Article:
Sunday February 17, 2019

Kejriwal urged to take action for Odisha boy’s death

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photo credits: The Indian Express

Bhubaneswar:  Odisha Chief Minister Naveen Patnaik on Tuesday urged Delhi CM Arvind Kejriwal to take action against the hospitals that allegedly did not admit a boy. Though suspected to be suffering from dengue yet the delay in treatment and access to medication resulted in the child’s tragic death, a release said.

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photo credits: The Indian Express

His parents, Laxmichandra and Babita Rout, natives of Odisha, committed suicide by jumping from a four-storey building in Delhi on September 9, a day after their only son Avinash died due to hospital negligence.

In a telephonic call to Kejriwal, Patnaik expressed grave concern over the sad demise of the child allegedly after private hospitals in the national capital declined to admit him and it eventually led to the suicide of his parents, the release added.

 

Patnaik also announced an ex-gratia of Rs 3 lakh from the Chief Minister’s Relief Fund (CMRF) for the bereaved family of the couple and their child, who lived in Jaguleipada village in Kendrapara district.

He also ordered the Kendrapada district collector to include the family’s relations under various social welfare schemes of the government.

Meanwhile, the Delhi government has ordered a probe into the three deaths. The union health ministry also ordered an inquiry into the case.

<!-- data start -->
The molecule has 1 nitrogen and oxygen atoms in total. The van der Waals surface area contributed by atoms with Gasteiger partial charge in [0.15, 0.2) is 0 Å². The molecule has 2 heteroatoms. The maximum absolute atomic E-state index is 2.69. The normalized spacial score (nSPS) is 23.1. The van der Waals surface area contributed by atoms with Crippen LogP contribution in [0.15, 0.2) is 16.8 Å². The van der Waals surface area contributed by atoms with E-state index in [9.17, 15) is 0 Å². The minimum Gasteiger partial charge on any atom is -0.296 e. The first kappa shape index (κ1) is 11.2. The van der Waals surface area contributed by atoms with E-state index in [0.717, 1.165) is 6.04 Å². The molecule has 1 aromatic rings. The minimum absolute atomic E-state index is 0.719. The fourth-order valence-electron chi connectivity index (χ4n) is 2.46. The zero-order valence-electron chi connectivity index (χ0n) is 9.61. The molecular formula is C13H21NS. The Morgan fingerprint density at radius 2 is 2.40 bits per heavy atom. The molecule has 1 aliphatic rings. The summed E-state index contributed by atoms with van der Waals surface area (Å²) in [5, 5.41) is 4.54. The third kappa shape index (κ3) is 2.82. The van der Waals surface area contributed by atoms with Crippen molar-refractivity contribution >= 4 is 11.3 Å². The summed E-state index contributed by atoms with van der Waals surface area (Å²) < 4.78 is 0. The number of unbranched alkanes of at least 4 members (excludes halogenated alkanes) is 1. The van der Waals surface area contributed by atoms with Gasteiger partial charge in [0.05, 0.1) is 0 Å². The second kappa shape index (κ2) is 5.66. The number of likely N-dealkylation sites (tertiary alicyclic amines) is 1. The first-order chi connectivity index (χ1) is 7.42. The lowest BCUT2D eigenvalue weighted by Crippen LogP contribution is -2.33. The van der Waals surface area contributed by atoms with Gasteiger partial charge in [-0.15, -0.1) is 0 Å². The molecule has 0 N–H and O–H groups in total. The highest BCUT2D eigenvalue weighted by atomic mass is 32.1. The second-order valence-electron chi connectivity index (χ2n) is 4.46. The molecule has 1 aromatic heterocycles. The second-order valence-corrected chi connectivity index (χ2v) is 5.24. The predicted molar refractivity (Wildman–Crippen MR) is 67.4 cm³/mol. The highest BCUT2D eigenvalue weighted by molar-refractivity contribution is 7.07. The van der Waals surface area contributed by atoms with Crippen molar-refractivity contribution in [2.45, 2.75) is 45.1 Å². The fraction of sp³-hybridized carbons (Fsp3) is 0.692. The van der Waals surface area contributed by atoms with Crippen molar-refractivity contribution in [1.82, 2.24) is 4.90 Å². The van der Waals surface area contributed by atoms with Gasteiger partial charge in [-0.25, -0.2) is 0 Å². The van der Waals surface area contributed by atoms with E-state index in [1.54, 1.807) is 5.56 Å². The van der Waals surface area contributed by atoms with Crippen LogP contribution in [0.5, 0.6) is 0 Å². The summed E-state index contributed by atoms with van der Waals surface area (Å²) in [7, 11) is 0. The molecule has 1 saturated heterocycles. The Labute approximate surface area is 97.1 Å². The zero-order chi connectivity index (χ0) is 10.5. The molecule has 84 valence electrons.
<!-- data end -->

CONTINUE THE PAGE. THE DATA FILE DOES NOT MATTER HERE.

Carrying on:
(with inputs from IANS)

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20 Genes That Can Predict Severity of Dengue Identified

The genes could serve as a basis for a targeted therapy for dengue, Einav said - but that's far on the horizon

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Researchers, including one of an Indian-origin, have identified 20 genes that can predict an individual’s likelihood of developing a severe form of dengue fever with about 80 per cent accuracy.

The team from Standford University in the US, identified a gene-expression pattern that predicts which people infected with dengue — a mosquito-borne virus that can cause fever and joint pain, among other symptoms — are at highest risk for developing a severe form of the illness.

Every year, between 200 million and 400 million people in tropical and subtropical regions of the world contract dengue fever, and about 500,000 of those cases are fatal.

For the most part, people with the disease recover after receiving some fluids and a few days’ rest, said Purvesh Khatri, Associate Professor at the varsity.

“But there’s a smaller subset of patients who get severe dengue, and right now we don’t know how to tell the difference,” Khatri said.

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Dengue is transmitted by the bite of the Aedes mosquito that typically attacks during day time. Pixabay

Anywhere from 5 to 20 per cent of dengue cases will advance to severe.

Currently, to diagnose severe dengue the doctors wait to observe specific symptoms and results of laboratory tests that typically emerge in the late stages of the disease.

“These practices are not nearly sensitive or accurate enough, and some patients end up admitted to the hospital unnecessarily, while others are discharged prematurely,” said Shirit Einav, Associate Professor.

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The new set of genes, reported in the Cell Reports journal, can help identify predictive biomarkers that can help doctors reliably gauge the likelihood of severe dengue in patients who are newly symptomatic and use that information to provide more accurate care to help guide therapeutic clinical studies and, in the future, to guide treatment decisions.

The genes could serve as a basis for a targeted therapy for dengue, Einav said – but that’s far on the horizon. (IANS)